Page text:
Celebrating the writing of a book

6-year-old Rebecca sits reading in a too-big chair in her hotel room, too engrossed in her book to realize she's being photographed. She wears leis of fake flowers around her head and neck, and a fake grass skirt. Outside the window, palm trees blow in the wind.

It’s been said that “the Jews are a People of the Book,”1 and I’m not inclined to argue. I know it’s talking about the Torah—and the fact that, in forbidding graphic representations of the Divine, most of our religious-creative expression has taken the form of writing—but it hits home on a more personal level, too. I’ve always been a voracious reader, tearing through summer reading lists from my school and local library and defying my parents’ attempts to impose a bedtime by staying up reading until I fell asleep with my book still open. If my dad came in to chide me about the light, I’d turn it off and read in the dark. I slept in a bunkbed with only a tiny shelf for a bedside table, and so my books slept with me in piles on the mattress (15-20 at a time).

I didn’t decide that I wanted to write a book until I was ten. My friend Hannah approached me with the handwritten first page of her novel and invited me to write it with her. From our first collaborative writing session—we alternated typing and dictating—I was hooked. It was about a girl named Nalith who was half-dragon, and we wrote about 70 pages in three years before we finally lost interest. I started about a dozen more stories in the next decade, but not once did I reach the end.

It was about that same time—the end of eighth grade—that I last celebrated Simchat Torah, the holiday I best remember for the way our entire school would gather in the synagogue to unroll the torah scroll. It was so long, it took over a hundred students, parents, and teachers to hold the whole thing as it wrapped around the edge of the sanctuary. One lucky student got to read the final line of Devarim (Deuteronomy) and one got to read the first line of Bereishit (Genesis). In eighth grade, it was me. I can still remember the nervous excitement I felt as I bent in front of the scroll to read: Bereishit bara Elohim et ha-shamaim v’et ha-aretz. “In the beginning, the Lord created the heavens and the earth…”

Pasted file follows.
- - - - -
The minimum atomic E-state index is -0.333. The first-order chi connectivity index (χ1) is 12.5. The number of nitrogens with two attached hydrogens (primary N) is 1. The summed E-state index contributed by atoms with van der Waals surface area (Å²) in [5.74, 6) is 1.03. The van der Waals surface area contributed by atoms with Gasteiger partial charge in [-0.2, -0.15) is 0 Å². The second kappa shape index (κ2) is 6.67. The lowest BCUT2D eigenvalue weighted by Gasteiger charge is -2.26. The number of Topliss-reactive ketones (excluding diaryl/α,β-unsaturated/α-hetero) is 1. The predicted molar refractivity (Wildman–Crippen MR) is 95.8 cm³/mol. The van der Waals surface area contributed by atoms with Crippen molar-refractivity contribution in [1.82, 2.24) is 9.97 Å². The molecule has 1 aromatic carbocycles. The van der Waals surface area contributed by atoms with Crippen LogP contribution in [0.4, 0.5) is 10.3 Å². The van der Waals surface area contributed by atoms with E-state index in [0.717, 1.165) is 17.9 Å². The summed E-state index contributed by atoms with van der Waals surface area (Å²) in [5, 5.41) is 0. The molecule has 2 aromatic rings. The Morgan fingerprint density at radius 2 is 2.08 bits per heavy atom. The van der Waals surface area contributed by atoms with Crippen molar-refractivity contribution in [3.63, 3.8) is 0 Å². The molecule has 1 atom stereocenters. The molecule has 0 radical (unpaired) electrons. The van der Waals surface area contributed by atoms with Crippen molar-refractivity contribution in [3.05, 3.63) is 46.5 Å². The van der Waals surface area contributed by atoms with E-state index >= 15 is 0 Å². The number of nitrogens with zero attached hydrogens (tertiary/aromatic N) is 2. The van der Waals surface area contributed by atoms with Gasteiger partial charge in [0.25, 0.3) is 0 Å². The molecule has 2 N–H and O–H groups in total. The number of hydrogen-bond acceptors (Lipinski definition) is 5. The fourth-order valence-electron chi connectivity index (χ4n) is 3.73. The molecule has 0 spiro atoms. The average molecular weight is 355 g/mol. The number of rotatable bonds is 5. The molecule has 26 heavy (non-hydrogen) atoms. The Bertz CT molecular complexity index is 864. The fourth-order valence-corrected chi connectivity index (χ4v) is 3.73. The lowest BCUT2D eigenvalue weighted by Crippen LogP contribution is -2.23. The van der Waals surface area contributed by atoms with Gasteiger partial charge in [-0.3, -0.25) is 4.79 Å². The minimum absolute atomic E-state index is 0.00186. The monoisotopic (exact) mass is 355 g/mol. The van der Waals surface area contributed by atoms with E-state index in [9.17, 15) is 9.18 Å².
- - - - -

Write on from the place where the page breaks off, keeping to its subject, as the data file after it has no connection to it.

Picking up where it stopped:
I wish I could say it struck me as symbolic, then—this ritual of ending in order to begin again. But I was thirteen and just excited to show off. There was nothing particularly profound to me about endings. In the years since, though, as I’ve started story after story after story, it’s started to dawn on me how rare and special endings really are.

Two-and-a-half years ago, I started an MFA program with one goal: I wanted to finish a novel. I didn’t care how good it was, I just wanted to finally—after nearly twelve years—type the end. Okay, that’s a lie. I’m a perfectionist and did very much care how good it was. But the point remains that finishing—coming to an end—had become a prospect so deeply intimidating that I doubted whether I could do it on my own. Starting a program with mentorship, deadlines, and consequences felt like a great way to face that fear, one way or the other.

Still, finishing a novel felt like a far-off dream when I first started. I could write and write without thinking about stopping, and between the pandemic and several cross-country moves, the past two years vanished almost in the blink of an eye. And so it came almost as a surprise when, last Tuesday night, as the sun set and Simchat Torah began, I sent off the final draft of my novel to my mentors.

Now that I’m no longer thirteen, I can appreciate how deeply profound it felt to reach the end of my own book at the same time as we began the celebration of the ending of our most important Book. For the first time in twelve years, I’ve truly felt the power of what it means to reach an ending and how it feels to pause, take a breath, and dive right back in again.

The next morning, I sat down at my computer and set to work on my next book. My thesis novel is far from perfect (and I’m sure I’ll revisit it many more times as it makes its way into the hands of agents and, hopefully, publishers), but for now, it’s a new cycle and a new story. I have new characters and a new setting, new questions and new hurtles. Yet so much recurs, too. The love that I have for Jewish folklore hasn’t changed, nor has my passion for Jewish history, Jewish culture, and Jewish stories. And so I finish one story in order to begin again—only this time, I’m a bit more sure I know how I want it to end.

1Others have probably said it, too, but these words belong to Geoffrey Hartman in “On the Jewish Imagination,” published in the September 1985 edition of Prooftexts via the Indiana University Press. If you can get your hands on a copy, I highly recommend it. It gave me a lot of thoughts, which hopefully I’ll share in a future post.

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